2008 Teaching and Learning Symposium

2:30-4:30 p.m., May 6, 2008
HUB Ballroom

Session Description



What makes a good collaborative assignment?

Linda Martin-Morris - Biology

Assigning students to work in groups helps them improve their content-area understanding in ways that are rich and that include wide perspective. Group assignments also facilitate the development of skills necessary for working in teams in the work force. But if the assignment could well have been conducted by an individual (write a paper on X) we find that the group inevitably deterioriates and sentiment toward the assigner turns sour.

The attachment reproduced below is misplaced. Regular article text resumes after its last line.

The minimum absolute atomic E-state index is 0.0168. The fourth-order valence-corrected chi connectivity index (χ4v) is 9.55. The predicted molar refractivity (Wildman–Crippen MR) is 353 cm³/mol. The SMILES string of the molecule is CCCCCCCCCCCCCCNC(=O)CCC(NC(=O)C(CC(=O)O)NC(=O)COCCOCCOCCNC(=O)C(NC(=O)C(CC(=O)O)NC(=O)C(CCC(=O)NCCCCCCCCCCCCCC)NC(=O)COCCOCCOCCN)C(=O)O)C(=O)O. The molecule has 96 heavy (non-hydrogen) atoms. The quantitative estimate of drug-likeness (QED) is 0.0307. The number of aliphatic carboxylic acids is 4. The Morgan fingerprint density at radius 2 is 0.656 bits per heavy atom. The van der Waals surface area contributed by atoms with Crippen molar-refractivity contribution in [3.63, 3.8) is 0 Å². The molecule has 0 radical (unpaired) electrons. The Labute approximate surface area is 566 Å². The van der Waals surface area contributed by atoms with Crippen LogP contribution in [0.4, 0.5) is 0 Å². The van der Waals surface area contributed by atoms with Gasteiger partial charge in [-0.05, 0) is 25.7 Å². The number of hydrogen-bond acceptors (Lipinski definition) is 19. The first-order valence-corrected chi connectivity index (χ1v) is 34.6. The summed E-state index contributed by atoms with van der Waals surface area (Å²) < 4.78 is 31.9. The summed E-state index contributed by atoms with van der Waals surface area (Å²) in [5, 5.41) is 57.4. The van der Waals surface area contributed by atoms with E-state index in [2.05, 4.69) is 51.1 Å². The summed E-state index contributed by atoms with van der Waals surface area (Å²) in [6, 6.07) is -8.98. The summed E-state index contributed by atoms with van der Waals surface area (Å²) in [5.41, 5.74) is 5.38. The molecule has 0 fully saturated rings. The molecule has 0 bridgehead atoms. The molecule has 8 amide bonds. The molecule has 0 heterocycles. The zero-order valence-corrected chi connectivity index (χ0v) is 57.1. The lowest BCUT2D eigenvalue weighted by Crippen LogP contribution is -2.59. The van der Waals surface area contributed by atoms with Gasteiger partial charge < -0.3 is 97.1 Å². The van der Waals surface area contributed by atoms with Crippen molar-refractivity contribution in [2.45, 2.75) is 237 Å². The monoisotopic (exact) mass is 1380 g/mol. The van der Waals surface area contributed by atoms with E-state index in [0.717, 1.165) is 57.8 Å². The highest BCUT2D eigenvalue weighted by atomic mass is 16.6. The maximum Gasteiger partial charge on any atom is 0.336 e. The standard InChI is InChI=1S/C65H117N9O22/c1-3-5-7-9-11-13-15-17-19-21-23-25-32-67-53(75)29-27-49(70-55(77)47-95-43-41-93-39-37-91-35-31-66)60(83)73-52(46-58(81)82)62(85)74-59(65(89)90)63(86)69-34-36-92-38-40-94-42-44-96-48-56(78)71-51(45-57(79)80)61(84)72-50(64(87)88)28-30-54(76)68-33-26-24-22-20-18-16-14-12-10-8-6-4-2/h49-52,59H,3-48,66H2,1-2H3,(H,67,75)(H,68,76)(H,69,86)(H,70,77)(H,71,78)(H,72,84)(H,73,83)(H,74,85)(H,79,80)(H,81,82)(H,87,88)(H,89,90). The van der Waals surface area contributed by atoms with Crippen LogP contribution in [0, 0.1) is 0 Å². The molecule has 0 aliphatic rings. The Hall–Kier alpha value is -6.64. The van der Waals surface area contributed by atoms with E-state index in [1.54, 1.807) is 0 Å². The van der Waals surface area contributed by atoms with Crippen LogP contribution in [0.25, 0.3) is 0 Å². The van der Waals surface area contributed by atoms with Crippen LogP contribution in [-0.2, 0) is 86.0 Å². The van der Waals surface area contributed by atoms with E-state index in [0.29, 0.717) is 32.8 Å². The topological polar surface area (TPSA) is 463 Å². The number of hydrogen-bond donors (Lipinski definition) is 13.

What goes into making an assignment that is appropriate for group submission? I'll give a few examples and I hope that folks who visit the poster will offer up ideas for assignments that have work and those that have not been good for groups. From this I hope to develop a formula, what requirements are most helpful in making an assignment that is rich enough for groups and relies enough on multiple inputs to be successful.

I use group work in non-majors Biology. I have assigned 3 - 5 group assignments per quarter, in groups ranging from 2 to 6 students. I will examing the effectiveness of group size and assignment type on equity - collaboration as evidenced by peer evaluation scores.



Index of Symposium Presenters